We aim to provide advice on the various issues and scenarios around the challenge in managing staff during the coronavirus outbreak period in context of Employment Law. In addition, we will explore what government interventions mean for this area.
What is the government’s ‘Coronavirus Job Retention Scheme’? What is “furloughing”?
The scheme was announced by the government on 20th March 2020, with further details published on the 26 March and on the 3rd of April.
The Coronavirus Jobs Retention Scheme will provide a grant to employers to keep their workers on rather than make them redundant. Salaries will be paid at 80% of their current level up to a maximum of £2,500. All UK-wide employers with a PAYE scheme will be eligible. HMRC are working urgently to set up a system for reimbursement. They expect the first grants to be paid within weeks, but businesses will have to fund the initial payments to employees before reclaiming from government later.
“Furloughed” is a new term in this jurisdiction, although it’s a term that is already in use in other jurisdictions, such as the United States, in situations similar to a lay off. The newly published government information describes “furloughed” employees as “employees on a leave of absence”.
The newly published information from the government sets out:
• Who can claim
•Employees you can claim for
• What you can claim
• What you’ll need to make a claim
The newly published information also sets out other details, for example, that you can only submit one claim at least every 3 weeks, which is the minimum length an employee can be “furloughed” for. Claims can be backdated until the 1 March if applicable.
The newly published information confirms that employers should discuss with their staff and make any changes to the employment contract by agreement. When employers are making decisions in relation to the process, including deciding who to offer “furlough” to, equality and discrimination laws will apply in the usual way.
The newly published information also confirms that employees that have been “furloughed” have the same rights as they did previously. That includes Statutory Sick Pay entitlement, maternity rights, other parental rights, rights against unfair dismissal and to redundancy payments.
In light of school closures in England, who is classified as a key worker?
The key worker list has now been published by government. This sets out which workers are deemed essential to the UK workforce and able to continue to put children in school. The key message from government is that as many children as possible should be staying at home and socially distancing. However, schools will be open to some children if necessary.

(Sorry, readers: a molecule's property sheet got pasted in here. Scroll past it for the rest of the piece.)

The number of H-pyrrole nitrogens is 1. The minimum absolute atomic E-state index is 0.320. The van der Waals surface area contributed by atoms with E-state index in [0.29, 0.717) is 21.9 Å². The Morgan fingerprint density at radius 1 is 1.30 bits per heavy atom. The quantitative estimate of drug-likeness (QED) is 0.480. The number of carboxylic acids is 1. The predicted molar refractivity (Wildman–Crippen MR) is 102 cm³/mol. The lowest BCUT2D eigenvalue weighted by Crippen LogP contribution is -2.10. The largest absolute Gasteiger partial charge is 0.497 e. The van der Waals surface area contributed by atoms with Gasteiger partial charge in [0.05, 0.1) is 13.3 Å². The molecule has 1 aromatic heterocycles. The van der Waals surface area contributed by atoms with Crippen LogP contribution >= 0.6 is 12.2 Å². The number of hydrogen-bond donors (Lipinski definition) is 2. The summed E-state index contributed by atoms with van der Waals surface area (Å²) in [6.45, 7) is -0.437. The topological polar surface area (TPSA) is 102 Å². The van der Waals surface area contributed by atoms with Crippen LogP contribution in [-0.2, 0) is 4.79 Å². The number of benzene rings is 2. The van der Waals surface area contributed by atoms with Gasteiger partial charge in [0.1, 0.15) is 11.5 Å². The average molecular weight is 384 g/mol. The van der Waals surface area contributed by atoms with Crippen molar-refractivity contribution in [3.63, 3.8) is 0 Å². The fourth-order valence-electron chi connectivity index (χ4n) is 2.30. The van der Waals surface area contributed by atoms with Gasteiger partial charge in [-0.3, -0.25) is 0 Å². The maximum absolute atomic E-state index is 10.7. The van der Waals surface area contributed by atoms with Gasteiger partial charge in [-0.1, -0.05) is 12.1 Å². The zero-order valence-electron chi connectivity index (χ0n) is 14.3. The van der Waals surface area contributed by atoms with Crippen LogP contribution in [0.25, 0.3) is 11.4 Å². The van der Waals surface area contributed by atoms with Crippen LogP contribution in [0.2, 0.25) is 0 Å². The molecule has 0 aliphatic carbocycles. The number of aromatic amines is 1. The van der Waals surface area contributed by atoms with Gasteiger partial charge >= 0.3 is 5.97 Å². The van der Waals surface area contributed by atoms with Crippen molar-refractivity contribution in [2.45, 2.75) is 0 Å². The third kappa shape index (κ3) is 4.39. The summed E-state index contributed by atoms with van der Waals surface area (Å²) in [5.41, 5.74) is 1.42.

The list is long and open to interpretation by employers and schools. For example, It's not crystal clear if one or two parents needs to be a key worker. It does say 'a parent' and is being reported as one, but many schools have been telling parents it will need to be both parents. It also says an employee will need to confirm that they are 'essential' with their employer. However, schools are also being asked to limit their intake. Business should therefore be aware of the need to reduce the number of children and school, ask how 'essential' their worker activity is to delivering core vital services and make sensible judgements with their employees, mindful of individual family circumstances and pressures on schools.
How do I access the funding for furloughed workers?
The Coronavirus Jobs Retention Scheme will provide a grant to employers to keep their workers on rather than make them redundant. Salaries will be paid at 80% of their current level up to a maximum of £2,500. All UK-wide employers with a PAYE scheme will be eligible. HMRC are working urgently to set up a system for reimbursement. They expect the first grants to be paid within weeks, and are aiming to get it done before the end of April. Accessing the scheme will involve firstly designating affected employees as ‘furloughed workers,’ and notifying your employees of this change and then once the new online portal is live, submitting information to HMRC about the employees that have been furloughed and their earnings. Our website will be updated when further information becomes available.
Will redundancies be considered unfair in circumstances where employers could have applied for the ‘Coronavirus Job Retention Scheme’?
The position under the Employment Rights Act is that in order for a dismissal for reason of redundancy to be considered fair, the reason for the dismissal must be redundancy as defined by the Act, and the question whether the dismissal is fair or unfair depends on whether in the circumstances (including the size and administrative resources of the employer’s undertaking) the employer acted reasonably or unreasonably in treating that reason as a sufficient reason for dismissing the employee. An employment tribunal must determine the question ‘in accordance with equity and the substantial merits of the case’.